KIMBERLY DOZIER, CNN GLOBAL AFFAIRS ANALYST: Well, he's here and there are things to be discussed like this plan that the Syria -- that the Russians have agreed with Turkey and Iran for de-escalation zones which would stop some of the fighting and violence in Syria.

[10:40:10] So it is an opportunity to discuss that face to face, but let's be honest, until these investigations are over, every single interaction between this administration and Russia is going to be problematic. Timing from yesterday to today? Yes, awkward, and I don't see how you get around that.

HARLOW: So, Steve Hall, overnight you wrote, "Interesting that POTUS first goes after CIA. Now FBI. Is NSA next? Intel trifecta?" What do you mean?

STEVE HALL, NATIONAL SECURITY ANALYST: It just struck me when I tweeted that last night that, you know, this is an interesting pattern that appears to be developing with this administration, and it seems to me to be, you know, when you get bad news, whether it's from CIA or whether it's from the FBI in terms of the ongoing counterintelligence investigation, you know, that perhaps you take measures to, you know, against those organizations to change things.

You can have a discussion here in the United States as to whether or not Director Comey's removal is going to impact that counterintelligence investigation which is being led by the FBI, but I can tell you there's no doubt in the Kremlin, there's no doubt on Vladimir Putin's mind that this is a good thing. It's a good day for him because this -- in his view, that slows down, Comey's firing slows down this investigation and that's a good thing.

BERMAN: Yes. Maybe, you know, the answer to the question of why is this man laughing about Sergey Lavrov.

David, to you, you know, you were deeply sourced in the intelligence community and also in the congressional intelligence community here. What were the relative roles of the FBI investigation versus the congressional investigation? I want to get to the impact of this move.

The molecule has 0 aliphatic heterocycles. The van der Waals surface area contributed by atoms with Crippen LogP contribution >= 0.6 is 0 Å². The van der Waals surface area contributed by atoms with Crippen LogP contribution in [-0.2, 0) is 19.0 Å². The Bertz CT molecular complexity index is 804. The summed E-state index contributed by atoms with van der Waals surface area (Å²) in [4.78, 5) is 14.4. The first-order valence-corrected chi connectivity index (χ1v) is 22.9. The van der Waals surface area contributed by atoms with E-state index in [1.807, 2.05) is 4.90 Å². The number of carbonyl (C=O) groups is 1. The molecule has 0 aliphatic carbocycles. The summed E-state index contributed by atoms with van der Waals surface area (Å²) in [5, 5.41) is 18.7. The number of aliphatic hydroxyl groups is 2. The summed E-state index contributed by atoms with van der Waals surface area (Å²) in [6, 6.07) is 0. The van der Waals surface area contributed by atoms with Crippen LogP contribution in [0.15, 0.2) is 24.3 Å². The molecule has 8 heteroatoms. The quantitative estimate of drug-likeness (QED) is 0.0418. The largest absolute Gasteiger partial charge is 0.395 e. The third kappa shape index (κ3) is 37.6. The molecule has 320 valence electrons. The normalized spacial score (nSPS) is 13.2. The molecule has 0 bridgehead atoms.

ROHDE: So the FBI investigation is by far the strongest, most serious investigations. There was talk of 100 agents. I just looked at the numbers. There are currently -- the Senate investigation is the stronger one. There's only nine staffers working on this investigation. That compares to 46 staffers for the Republican investigation to Benghazi. There were 88 staffers to the investigation of the faulty WMD intelligence and the invasion of Iraq. Iran-contra 181 staffers, Watergate, 133.

Nine staffers.


ROHDE: They're making very little progress. They have issued no subpoenas. Democrats have wanted to subpoena Trump's tax returns to see if there's business ties to Russia. Republicans have blocked that. So the Hill investigations, I'm sorry to be blunt, are sort of a joke. And that's why this is so serious. And the FBI was the most serious investigation.

HARLOW: And that's why it's so important, one of the many reason why it continues on the FBI side.

Kimberly Dozier, do you think that whomever the president, you know, nominates to be the next FBI director, you know, is going to get him through, most likely. He only needs 51 votes to do that. Do they need to recuse themselves, though, from this Russia investigation because it includes the president and they're being appointed by the president?